Chapter 10 Weltbürger Perspectives and Samhandling
Steiro, Trygve J.
Torgersen , Glenn-Egil
"The chapter starts with a criticism of management and control concepts that have been rooted in economic or psychological theories and models, although society’s complexity and the pace of change will demand a broader and deeper foundation for the development of effective management systems in the future. Other voices need to be put forward. Immanuel Kant (1795/1991) argued for his idea of the Weltbürger (“world citizen”), also known as “The Cosmopolitan Ideal”. His fundamental philosophy is that all humans are welcome, regardless of time and place, and that all humans are world citizens, regardless of nationality and cultural belonging (Kant, 1795/1991). All people are co-citizens, independent of nationality and cultural affiliation, and the Weltbürger is concerned with global problems and solutions. Another central thinker is Jacques Derrida (1930–2004), a French philosopher and writer particularly known for the term “Deconstruction”, which is about splitting up words and phrases to find out what they really mean, in the light of the culture and underlying attitudes. Human comprehension requires common words and phrases (language), and a cultural and social context, both of which have formed the basis for conceptual analysis of the terms “hospitality” and “threshold of tolerance”. The conclusion is that the concepts of the Weltbürger and “hospitality” have important values in and of themselves, and are ideas that are universal and timeless, providing an important compass for samhandling."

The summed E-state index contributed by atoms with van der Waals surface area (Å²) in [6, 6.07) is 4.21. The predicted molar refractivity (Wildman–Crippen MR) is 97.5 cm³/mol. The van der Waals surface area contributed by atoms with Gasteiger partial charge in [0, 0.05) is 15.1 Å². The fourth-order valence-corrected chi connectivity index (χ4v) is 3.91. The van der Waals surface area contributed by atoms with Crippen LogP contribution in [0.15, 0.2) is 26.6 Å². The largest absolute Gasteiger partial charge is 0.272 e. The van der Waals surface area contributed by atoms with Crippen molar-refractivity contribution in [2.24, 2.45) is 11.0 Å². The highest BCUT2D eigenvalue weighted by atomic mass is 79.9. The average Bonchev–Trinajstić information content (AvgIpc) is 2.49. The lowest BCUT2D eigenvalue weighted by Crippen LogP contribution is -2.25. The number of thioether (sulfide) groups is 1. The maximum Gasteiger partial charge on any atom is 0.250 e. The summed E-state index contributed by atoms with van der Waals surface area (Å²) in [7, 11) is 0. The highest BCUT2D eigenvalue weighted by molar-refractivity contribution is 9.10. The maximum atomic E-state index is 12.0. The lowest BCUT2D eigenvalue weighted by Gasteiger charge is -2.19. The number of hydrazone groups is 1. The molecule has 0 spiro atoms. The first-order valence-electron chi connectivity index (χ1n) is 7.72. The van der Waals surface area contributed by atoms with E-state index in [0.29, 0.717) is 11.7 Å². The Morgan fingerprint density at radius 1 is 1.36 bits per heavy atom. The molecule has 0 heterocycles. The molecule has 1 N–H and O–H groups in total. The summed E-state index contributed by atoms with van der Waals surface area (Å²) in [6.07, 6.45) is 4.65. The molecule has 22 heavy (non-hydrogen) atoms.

KeywordsSamhandling; Weltbürger; Immanuel Kant; interaction; risk; tolerance; international understanding; organizational learning; unforeseen
Publication date and placeOslo, 2018
Society & social sciences
Warfare & defence